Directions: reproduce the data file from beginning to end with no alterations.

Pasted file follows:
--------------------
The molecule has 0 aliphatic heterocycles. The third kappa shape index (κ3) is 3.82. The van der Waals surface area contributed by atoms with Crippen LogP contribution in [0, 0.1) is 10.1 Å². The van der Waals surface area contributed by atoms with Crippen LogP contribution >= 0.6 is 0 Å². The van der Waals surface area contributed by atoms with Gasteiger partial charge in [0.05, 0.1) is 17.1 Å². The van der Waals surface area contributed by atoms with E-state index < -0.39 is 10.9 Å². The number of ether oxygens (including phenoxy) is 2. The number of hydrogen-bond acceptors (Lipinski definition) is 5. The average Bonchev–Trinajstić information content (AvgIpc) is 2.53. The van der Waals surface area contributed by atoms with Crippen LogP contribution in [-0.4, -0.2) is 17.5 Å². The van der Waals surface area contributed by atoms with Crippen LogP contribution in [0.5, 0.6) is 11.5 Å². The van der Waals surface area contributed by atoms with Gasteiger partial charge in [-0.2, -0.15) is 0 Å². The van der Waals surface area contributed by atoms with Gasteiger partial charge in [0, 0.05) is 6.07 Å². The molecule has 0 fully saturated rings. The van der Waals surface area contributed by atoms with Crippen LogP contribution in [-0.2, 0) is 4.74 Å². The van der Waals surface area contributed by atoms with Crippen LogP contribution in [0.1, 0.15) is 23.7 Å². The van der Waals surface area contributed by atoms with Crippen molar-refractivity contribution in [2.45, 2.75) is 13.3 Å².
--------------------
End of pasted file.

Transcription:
The molecule has 0 aliphatic heterocycles. The third kappa shape index (κ3) is 3.82. The van der Waals surface area contributed by atoms with Crippen LogP contribution in [0, 0.1) is 10.1 Å². The van der Waals surface area contributed by atoms with Crippen LogP contribution >= 0.6 is 0 Å². The van der Waals surface area contributed by atoms with Gasteiger partial charge in [0.05, 0.1) is 17.1 Å². The van der Waals surface area contributed by atoms with E-state index < -0.39 is 10.9 Å². The number of ether oxygens (including phenoxy) is 2. The number of hydrogen-bond acceptors (Lipinski definition) is 5. The average Bonchev–Trinajstić information content (AvgIpc) is 2.53. The van der Waals surface area contributed by atoms with Crippen LogP contribution in [-0.4, -0.2) is 17.5 Å². The van der Waals surface area contributed by atoms with Crippen LogP contribution in [0.5, 0.6) is 11.5 Å². The van der Waals surface area contributed by atoms with Gasteiger partial charge in [-0.2, -0.15) is 0 Å². The van der Waals surface area contributed by atoms with Gasteiger partial charge in [0, 0.05) is 6.07 Å². The molecule has 0 fully saturated rings. The van der Waals surface area contributed by atoms with Crippen LogP contribution in [-0.2, 0) is 4.74 Å². The van der Waals surface area contributed by atoms with Crippen LogP contribution in [0.1, 0.15) is 23.7 Å². The van der Waals surface area contributed by atoms with Crippen molar-refractivity contribution in [2.45, 2.75) is 13.3 Å².